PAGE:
The vast majority of these crashes (1.4 million annually) are caused by use of cell phones in conversations with about 200,000 blamed on texting according to a report from the National Safety Council. Because of the extent of this problem, Federal transportation officials have unveiled an organization patterned after Mothers Against Drunk Drivers that will combat driver cell phone use. The group (“Focus Driven”) grew out of a meeting on distracted driving sponsored by the United States Department of Transportation last year. This organization will promote laws banning cell phone usage. Currently nineteen states are reported to have banned text messaging while driving; however, in four of those states, laws require that a police officer have some other primary reason for stopping a vehicle. This obviously makes it near impossible for police to enforce this law effectively. President Obama last year imposed a text ban on all federal employees while using government vehicles or using government issued phones in their own vehicle. In Indiana, a ban on texting while driving took effect July 1st. A Butler University (Indianapolis) psychology professor has indicated that texting has become so ingrained that it is almost an addiction and the prospect of a fine up to $100 may only just make people try to hide what they are doing but not prevent it. The professor states that she believes that this could just make the safety concerns even worse.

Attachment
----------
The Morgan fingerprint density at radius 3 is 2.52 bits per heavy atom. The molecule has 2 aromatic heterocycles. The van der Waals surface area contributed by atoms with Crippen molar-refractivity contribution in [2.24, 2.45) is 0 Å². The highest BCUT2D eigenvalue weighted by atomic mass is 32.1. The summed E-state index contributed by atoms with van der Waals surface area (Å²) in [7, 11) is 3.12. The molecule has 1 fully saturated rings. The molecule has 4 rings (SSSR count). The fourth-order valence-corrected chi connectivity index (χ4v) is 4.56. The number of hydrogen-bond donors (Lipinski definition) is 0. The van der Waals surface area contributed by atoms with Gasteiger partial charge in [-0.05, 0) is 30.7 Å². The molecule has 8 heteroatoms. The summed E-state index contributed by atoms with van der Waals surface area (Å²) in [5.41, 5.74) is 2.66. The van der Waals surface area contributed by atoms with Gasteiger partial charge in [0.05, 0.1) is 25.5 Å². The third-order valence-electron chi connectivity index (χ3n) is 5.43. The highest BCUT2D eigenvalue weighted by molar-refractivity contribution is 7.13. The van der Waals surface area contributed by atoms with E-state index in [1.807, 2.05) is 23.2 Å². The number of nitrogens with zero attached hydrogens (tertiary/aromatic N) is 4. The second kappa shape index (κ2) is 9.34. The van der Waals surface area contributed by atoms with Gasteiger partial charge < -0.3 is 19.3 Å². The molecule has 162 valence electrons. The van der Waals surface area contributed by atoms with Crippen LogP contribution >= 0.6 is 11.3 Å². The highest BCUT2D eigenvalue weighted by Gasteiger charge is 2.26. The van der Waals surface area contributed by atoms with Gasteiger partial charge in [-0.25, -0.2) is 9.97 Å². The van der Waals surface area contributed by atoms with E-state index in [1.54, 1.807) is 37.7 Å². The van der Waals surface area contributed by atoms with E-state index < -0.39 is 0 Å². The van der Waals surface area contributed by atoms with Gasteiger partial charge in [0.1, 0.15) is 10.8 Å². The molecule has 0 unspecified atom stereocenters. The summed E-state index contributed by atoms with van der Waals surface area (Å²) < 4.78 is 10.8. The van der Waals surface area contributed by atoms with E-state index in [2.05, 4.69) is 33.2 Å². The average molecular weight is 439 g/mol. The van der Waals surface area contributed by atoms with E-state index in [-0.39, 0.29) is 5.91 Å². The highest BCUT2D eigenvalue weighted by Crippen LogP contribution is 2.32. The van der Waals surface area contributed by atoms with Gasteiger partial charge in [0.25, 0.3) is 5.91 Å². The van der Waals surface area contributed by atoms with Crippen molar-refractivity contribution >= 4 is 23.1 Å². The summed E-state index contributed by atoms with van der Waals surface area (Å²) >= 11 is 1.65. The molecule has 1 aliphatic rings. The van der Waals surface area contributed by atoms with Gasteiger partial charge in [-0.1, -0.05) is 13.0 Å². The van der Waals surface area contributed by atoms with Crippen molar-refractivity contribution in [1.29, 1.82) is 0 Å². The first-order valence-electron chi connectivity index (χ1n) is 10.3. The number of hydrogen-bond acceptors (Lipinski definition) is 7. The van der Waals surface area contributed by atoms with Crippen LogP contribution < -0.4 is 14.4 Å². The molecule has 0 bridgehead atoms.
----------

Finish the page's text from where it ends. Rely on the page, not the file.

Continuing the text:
In addition to “Focus Driven” many other organizations have recently begun lobbying for cell phone probation laws. For example, the AAA Foundation for Traffic Safety and Nationwide Insurance states they will educate people about the risk of cell phone use while driving to create public support for laws and changing behavior to reduce crashes.